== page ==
June 2017 Reunion
We had planned to have a reunion in October 2015 in Palo Alto but Yus took a bad fall and I had a pinched nerve and could not walk. We canceled. In mid-2016, Yus, Dave, Sam, and I began talking about setting another reunion date. I traveled to Pittsburgh in December and spent five days with Yus and Nancy, had dinner with Sam and Hannah, and attended a Sunday morning book club discussion of a new graphic novel. Yus and I talked a lot about a possible reunion in Palo Alto in the spring.
Those discussions continued after I returned home but became more than talk when Yus’s son Bruce volunteered to go with Yus and Sam on the trip to help his Dad negotiate the walking in airports and around my home. Had Bruce not decided to join his Dad, the reunion would not have occurred.
And that brings me to another AK reunion of octogenarians taking place in Palo Alto in June 2017.
And what a four days and nights it was! The time we were together consisted of long conversations around meals at home and in restaurants (my daughter Janice joined us one evening), taking walks in the neighborhood and at a nearby park, sitting on the patio sunning ourselves as we conversed and in the living room in one-on-one discussions about family, friends, politics, and life in general as AKers. Bruce, the youngest of all of us, walked with us and joined in these discussions. Once a day, Yus, Sam , and I would use my phone to do FaceTime with Dave in LA to see one another and talk.
Talk about losses from both age and disease in what we can physically do—one of us is on a walker, another has a pacemaker, another uses a cane—and dealing with the emotions accompanying such losses wove in and out of our conversations. Sometimes the talk veered into the bits of wisdom we had accrued over the decades. And, of course, there were the inevitable health reports. The latter, however, was minimal.
Yes, there were nostalgic moments about our Jewish youth group and that club’s enormous influence on our lives—nicely supplemented by photos and articles that Sam had brought. We looked at photos of Victory members in the late-1950s and saw those who had died, asked about what happened to so-and-so (usually answered by Sam who has an encyclopedic memory of the Pittsburgh Jewish community over the past three generations). The closeness that we felt with one another and the openness in conversing about family, friends, end of life issues, and what is important to each of us in our daily lives is what I mean by intimate friendships.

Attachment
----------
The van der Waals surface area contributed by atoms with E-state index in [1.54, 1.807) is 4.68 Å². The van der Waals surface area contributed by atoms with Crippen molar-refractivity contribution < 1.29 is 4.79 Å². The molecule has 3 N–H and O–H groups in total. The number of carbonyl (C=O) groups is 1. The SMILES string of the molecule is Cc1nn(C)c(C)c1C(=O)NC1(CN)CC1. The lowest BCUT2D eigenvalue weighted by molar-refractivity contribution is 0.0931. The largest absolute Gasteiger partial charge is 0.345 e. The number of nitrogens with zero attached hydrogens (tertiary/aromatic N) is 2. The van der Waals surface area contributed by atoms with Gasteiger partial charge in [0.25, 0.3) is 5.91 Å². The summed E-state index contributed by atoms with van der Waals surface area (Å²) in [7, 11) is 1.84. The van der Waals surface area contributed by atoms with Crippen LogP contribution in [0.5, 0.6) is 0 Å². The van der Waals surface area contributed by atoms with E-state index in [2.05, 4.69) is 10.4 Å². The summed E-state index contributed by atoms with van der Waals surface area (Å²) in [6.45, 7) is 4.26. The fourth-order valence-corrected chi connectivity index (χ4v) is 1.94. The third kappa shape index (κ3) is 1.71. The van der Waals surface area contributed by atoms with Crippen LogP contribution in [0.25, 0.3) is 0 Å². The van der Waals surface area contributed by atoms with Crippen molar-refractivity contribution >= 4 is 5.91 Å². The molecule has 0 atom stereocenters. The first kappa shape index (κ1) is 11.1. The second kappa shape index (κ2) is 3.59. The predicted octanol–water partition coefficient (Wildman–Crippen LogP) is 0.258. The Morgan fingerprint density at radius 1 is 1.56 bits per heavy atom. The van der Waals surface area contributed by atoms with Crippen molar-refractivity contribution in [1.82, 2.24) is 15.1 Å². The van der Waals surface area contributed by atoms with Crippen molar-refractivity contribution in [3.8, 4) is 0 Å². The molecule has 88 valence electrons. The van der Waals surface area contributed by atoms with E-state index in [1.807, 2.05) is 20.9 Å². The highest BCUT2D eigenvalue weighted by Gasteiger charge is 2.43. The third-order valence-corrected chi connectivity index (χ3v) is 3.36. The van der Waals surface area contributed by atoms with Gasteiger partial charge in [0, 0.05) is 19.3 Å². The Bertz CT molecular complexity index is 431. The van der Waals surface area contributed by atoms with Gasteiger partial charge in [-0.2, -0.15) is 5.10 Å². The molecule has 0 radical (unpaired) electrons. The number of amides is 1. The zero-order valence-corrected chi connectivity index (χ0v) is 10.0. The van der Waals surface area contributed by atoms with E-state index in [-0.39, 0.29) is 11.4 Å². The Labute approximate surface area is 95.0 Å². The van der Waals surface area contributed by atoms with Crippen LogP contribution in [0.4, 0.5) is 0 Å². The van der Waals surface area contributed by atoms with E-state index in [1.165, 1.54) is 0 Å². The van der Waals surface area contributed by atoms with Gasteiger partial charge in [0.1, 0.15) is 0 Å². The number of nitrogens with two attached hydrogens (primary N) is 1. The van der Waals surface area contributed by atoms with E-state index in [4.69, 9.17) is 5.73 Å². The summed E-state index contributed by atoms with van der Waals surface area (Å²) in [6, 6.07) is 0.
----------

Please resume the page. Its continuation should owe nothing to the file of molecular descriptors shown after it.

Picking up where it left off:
Intimate friendships, such as ours, are secondary to family ties. While family bonds often trump close pals, the glory of friendship is that it is not chosen for us as blood lines are; we choose who we want to be close to year after year. And the four of us, two in Pittsburgh and two on the west coast, have remained together out of a group of about a dozen since our early teens. We are grateful to one another for the continuing friendship. I, especially so, for what I learned from my friends about life and living it fully.
This is that story as I remember it. These are the people I have learned from for nearly three-quarters of a century. What an education!*
*For Joel “Yus” Merenstein.
Joel H. Merenstein, MD is Emeritus Fellowship Director for the University of Pittsburgh Faculty Development Fellowship Program. Dr. Merenstein does consults with residents, fellows and faculty on an as needed schedule.
Dr. Merenstein is the founding Chief of the Division of Family Medicine at the University of Pittsburgh School of Medicine and is presently Clinical Professor in the School of Medicine and the Graduate School of Public Health. He has published reports on “Educating Residents for the Future” and was recognized by the Society of Teachers of Family Medicine as the recipient of the 1994 Excellence in Education Award and the 2012 Marian Bishop Award honoring individuals who have significantly enhanced the academic credibility of family medicine by a sustained, long-term commitment of family medicine in the academic setting. In addition to over 50 published articles, he has recently co-authored a book, The Human Side of Medicine.
Dr. Merenstein is married, has four children, six grandsons and two granddaughters. He maintained a clinical practice in the same community for over 42 years.
Dr. Joel H. Merenstein, on Friday, Sept. 27, 2019. Beloved husband of Nancy (Weintraub) Merenstein. Caring father of Gary Merenstein, Bruce Merenstein (Karen Strand), Danny Merenstein (Traci Reisner) and Beth Merenstein. Brother of Sherree (Marc) Drezner, the late Hershey (late Zelda) Merenstein and the late Dr. Jerry (Bonnie) Merenstein. Brother-in-law of Reva (Stanley) Horn. Loving Zaydie of Alex, Carter, Zachary, Simon, Jordan, Levi, Maya and Caleb. Also survived by many loving nieces and nephews.